Tom Van Flein: House Ethics Reform Necessary to Stop Left’s Alinsky Tactics

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On Friday, Tom Van Flein, chief of staff to Rep. Paul Gosar (R-AZ) and one-time legal counsel to former Alaska Governor Sarah Palin, discussed with Breitbart News Daily SiriusXM host Raheem Kassam the recent effort to overhaul the House ethics system.

Flein said the problem with the reform package presented, and then withdrawn, this week was that “it lacked transparency, so it was sort of dropped on the American public without any hearings, without any discussion, and that ultimately led to its failure.”

“It was a failure of process and the lack of transparency,” he emphasized. “It wasn’t because it did not have merit, however. And it was not, as the New York Times falsely stated in their Fake News, that it was ‘gutting’ the OCE [Office of Congressional Ethics] at all. It was modifying that agency to install some basic due process rights.”

“As it’s been going now, members of Congress have been subjected to secretive proceedings, abusive proceedings,” he explained. “There is a presumption of guilt. There’s a failure to disclose charges so people are not even aware of what the details are of the charges against them. They’ve been punished for simply hiring an attorney to represent them. And it’s being used for partisan purposes to get bad headlines and make people look bad. So the reforms were needed.”

“I’m very familiar with that, by the way, having represented Governor Palin,” he added. “I think I handled 23 or 24 ethics complaints, of which we got all of them dismissed, but they all caused headlines, negative headlines. And then when the matter gets dismissed, after tens of thousands of dollars in legal fees and six months of proceedings, you don’t get any news update on that. It’s certainly not on the front page, which is where the complaint goes.”

Van Flein estimated that the ethics reform plan would resurface in Congress in “six months to a year.”

“When President-elect Trump sent out his tweet that said, ‘Hey, we need to focus on some other issues first,’ I think the members of Congress heard that loud and clear and said, ‘You know what? He’s right. Before we clean up our own house here, let’s get our economic package going. Let’s get our tax reform going. Let’s get the things that matter to the new President and to the new Congress. Let’s get the important issues going in the next six months. And then we can clean up messes like this at some point later,” he said.

Kassam asked if it was wrong for Congress to have different priorities than the White House.

“Not at all,” Van Flein replied. “It’s a separate branch of government, and they have their own priorities and their own problems to deal with. But I do think it’s been a great sign of respect to the President-elect, what they did.”

He said it was hard to tell if concern about bad press, a conflict with the White House, or conflict with “vindictive” Democrats were motivating factors in withdrawing the ethics reform proposals, as Kassam suggested.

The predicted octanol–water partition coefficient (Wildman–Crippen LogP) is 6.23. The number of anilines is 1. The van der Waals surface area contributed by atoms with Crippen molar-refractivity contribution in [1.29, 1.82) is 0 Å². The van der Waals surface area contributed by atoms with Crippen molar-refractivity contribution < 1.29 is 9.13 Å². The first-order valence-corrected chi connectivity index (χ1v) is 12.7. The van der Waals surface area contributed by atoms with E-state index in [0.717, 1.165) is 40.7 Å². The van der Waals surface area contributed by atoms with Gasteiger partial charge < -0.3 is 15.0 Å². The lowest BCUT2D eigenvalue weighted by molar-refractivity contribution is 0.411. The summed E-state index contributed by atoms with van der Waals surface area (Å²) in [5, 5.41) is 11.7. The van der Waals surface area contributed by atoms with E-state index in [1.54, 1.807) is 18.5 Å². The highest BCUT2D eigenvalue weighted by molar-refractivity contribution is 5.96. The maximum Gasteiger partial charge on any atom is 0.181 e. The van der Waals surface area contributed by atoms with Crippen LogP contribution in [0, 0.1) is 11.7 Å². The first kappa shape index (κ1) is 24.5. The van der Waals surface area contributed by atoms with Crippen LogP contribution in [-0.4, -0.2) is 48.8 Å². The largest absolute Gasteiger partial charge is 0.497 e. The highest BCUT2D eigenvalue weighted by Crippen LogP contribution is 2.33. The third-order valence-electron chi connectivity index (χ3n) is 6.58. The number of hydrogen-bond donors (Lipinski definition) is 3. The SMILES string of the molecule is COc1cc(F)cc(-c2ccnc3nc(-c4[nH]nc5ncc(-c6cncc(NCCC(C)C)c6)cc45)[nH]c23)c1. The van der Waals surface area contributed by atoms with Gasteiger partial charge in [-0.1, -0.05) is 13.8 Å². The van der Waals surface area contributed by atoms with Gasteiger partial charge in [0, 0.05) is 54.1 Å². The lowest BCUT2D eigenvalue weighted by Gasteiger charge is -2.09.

“I think what was motivating is, now that there is a clear majority in the House and Senate, and a President that might sign it, that they took the opportunity to say this is long overdue. And by the way, it was bipartisan, prior to earlier this week. You would think that only the Republicans wanted to reform this. There were many Democrats previously calling for the same reforms that were presented in this package. It did not gut this agency, by the way. It just made it more transparent,” Van Flein argued.

“They’re going to pursue it. It’s going to come up again,” he predicted. “Because it affects every member of Congress, and it’s extremely unfair, and they at least have the power in their lives to change the law – unlike, you know, the rest of us, when an administrative agency or a bureaucracy is unfair to the average person; it takes a lot sometimes to get these changes made.”

Kassam asked if Van Flein thought the existing ethics system was abused more frequently to damage Republicans than Democrats.

“In general, that appears to be the case,” he said.

“Why don’t the Republicans do it back?” asked Kassam.

“I would like to believe that the conservatives, at least, believe that there has to be merit before signing your name on a complaint, saying that somebody did something wrong, that there’s some factual basis for this,” Van Flein suggested. “And I would like to believe that at least the conservatives are dealing with the world of facts, rather than a world of delusion. That may not be the case, but I think it is, or at least I think the majority is that way.”

He said using spurious ethics complaints and lawsuits to preoccupy opponents and drain their financial resources implements “at least two of Alinsky’s tactics,” referring to Rules for Radicals author Saul Alinsky.

“You can isolate the person and personalize it, even though what we’re really talking about are policy issues that they disagree with. They want to isolate a target and make it personal,” he explained. “And then they want to use the state’s own rules – in part that have been written by members of Congress – against themselves – hold other people accountable to the very rules that they later destroy or abandon or don’t comply with, with impunity, it seems.”

Breitbart News Daily airs on SiriusXM Patriot 125 weekdays from 6:00 a.m. to 9:00 a.m. Eastern.



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